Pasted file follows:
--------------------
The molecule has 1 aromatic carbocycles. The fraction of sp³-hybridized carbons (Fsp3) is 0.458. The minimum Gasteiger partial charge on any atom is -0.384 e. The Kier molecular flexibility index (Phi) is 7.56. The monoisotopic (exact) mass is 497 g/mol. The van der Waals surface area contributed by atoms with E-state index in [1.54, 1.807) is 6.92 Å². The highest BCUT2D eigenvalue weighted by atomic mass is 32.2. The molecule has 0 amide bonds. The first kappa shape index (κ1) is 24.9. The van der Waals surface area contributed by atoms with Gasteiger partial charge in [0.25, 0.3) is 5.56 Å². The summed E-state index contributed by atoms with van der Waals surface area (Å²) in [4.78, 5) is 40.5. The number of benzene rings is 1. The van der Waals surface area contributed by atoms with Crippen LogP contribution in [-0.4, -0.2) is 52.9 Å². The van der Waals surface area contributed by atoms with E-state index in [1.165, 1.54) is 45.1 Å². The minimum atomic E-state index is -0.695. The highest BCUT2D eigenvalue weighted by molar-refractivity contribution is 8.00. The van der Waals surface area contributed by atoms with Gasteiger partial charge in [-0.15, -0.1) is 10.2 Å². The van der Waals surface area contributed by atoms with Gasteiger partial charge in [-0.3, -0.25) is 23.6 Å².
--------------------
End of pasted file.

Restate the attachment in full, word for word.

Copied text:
The molecule has 1 aromatic carbocycles. The fraction of sp³-hybridized carbons (Fsp3) is 0.458. The minimum Gasteiger partial charge on any atom is -0.384 e. The Kier molecular flexibility index (Phi) is 7.56. The monoisotopic (exact) mass is 497 g/mol. The van der Waals surface area contributed by atoms with E-state index in [1.54, 1.807) is 6.92 Å². The highest BCUT2D eigenvalue weighted by atomic mass is 32.2. The molecule has 0 amide bonds. The first kappa shape index (κ1) is 24.9. The van der Waals surface area contributed by atoms with Gasteiger partial charge in [0.25, 0.3) is 5.56 Å². The summed E-state index contributed by atoms with van der Waals surface area (Å²) in [4.78, 5) is 40.5. The number of benzene rings is 1. The van der Waals surface area contributed by atoms with Crippen LogP contribution in [-0.4, -0.2) is 52.9 Å². The van der Waals surface area contributed by atoms with E-state index in [1.165, 1.54) is 45.1 Å². The minimum atomic E-state index is -0.695. The highest BCUT2D eigenvalue weighted by molar-refractivity contribution is 8.00. The van der Waals surface area contributed by atoms with Gasteiger partial charge in [-0.15, -0.1) is 10.2 Å². The van der Waals surface area contributed by atoms with Gasteiger partial charge in [-0.3, -0.25) is 23.6 Å².